Although vitamin D was primarily recognised for bone metabolism, increasing evidence indicates its proper function for nearly every tissue in the body including brain, heart, lung, muscle, immune system and skin(Reference Mostafa and Hegazy55). Therefore, the treatment of vitamin D deficiency would be vital for several diseases including cardiovascular and neurological disorders, cancers, autoimmune diseases and infections as well(Reference Mostafa and Hegazy55). Likewise, a recent review recommended that in people at risk of influenza/COVID-19 infection, 250 μg/d of vitamin D3 for a few weeks (or a month),that is, to rapidly increase the 25(OH)D concentrations and then 125 μg/d in the follow-up can be considered(Reference Grant, Lahore and McDonnell47). The target should be to raise its value above 40–60 ng/ml. Additionally, the authors also suggested higher vitamin D3 doses for infected patients with COVID-19. For sure, attention should be paid not to take high calcium supplementation for potential risk of hypercalcaemia while taking high doses of vitamin D3. Needless to say, as vitamin D is synthesised mainly in the skin, sun (UV-B) exposure (15–20 min daily) inducing the light pink colour of minimal erythema would be the natural way of production and activation of vitamin D by keratinocytes(Reference Mostafa and Hegazy55).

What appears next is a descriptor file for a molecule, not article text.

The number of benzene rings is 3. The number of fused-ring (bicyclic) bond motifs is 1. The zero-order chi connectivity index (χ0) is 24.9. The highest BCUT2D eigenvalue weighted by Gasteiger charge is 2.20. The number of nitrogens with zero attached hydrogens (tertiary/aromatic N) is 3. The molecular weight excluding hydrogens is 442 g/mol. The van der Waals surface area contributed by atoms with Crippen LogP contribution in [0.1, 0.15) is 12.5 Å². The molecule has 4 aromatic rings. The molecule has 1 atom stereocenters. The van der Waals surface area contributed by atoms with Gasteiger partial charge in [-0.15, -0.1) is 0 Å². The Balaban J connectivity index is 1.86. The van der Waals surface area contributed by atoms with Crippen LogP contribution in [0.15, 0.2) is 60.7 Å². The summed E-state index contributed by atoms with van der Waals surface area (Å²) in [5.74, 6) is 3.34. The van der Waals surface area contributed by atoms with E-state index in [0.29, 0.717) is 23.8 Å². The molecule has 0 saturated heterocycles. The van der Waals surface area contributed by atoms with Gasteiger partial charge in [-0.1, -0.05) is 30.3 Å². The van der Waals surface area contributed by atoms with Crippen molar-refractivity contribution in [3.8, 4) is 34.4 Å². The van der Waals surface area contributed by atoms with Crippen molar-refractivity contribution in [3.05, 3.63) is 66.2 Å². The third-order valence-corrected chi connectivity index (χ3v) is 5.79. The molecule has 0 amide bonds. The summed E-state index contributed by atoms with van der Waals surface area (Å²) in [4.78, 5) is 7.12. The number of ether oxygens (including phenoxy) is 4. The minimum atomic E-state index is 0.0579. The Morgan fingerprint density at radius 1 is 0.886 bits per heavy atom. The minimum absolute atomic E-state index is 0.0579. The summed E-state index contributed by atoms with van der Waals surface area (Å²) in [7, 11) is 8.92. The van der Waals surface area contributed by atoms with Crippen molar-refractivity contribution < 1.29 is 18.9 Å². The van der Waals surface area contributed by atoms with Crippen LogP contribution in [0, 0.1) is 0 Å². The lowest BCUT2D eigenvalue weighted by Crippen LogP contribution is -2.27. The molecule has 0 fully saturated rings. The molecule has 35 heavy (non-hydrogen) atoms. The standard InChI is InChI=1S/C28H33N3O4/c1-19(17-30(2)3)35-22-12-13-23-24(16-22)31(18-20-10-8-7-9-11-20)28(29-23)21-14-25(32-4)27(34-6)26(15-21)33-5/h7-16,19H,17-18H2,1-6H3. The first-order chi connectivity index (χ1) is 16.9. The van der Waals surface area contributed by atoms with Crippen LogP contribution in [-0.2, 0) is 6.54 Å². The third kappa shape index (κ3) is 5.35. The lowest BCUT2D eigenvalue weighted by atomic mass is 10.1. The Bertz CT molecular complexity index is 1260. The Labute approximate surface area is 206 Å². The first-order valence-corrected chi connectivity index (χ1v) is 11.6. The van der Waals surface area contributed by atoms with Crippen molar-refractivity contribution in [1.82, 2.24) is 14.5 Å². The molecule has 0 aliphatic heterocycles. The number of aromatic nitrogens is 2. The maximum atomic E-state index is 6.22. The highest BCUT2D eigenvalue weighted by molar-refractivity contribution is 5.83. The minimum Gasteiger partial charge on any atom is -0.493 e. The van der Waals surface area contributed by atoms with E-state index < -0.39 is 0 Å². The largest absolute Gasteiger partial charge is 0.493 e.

Accordingly, presenting this paper, we would like to call attention to the possible association between severe vitamin D deficiency and mortality pertaining to COVID-19. Given its rare side effects and relatively wide safety, prophylactic vitamin D supplementation and/or food fortification might reasonably serve as a very convenient and incomparable/invaluable adjuvant therapy for these two worldwide public health problems alike.

Acknowledgements

This research received no specific grant from any funding agency, commercial or not-for-profit sectors.

M. K. performed study concept and design, acquisition of the data, writing and drafting the manuscript, and final approval and is the guarantor of the manuscript. T. E. performed study concept and design, acquisition of the data, writing and drafting the manuscript and final approval. V. R. performed study concept and design, writing and drafting the manuscript and final approval. Ö. K. performed study concept and design, writing and drafting the manuscript and final approval. K.-V. C. performed study concept and design, writing and drafting the manuscript and final approval. L. Ö. performed study concept and design, writing and drafting the manuscript, and final approval and is the supervisor.

The authors report no conflicts of interest.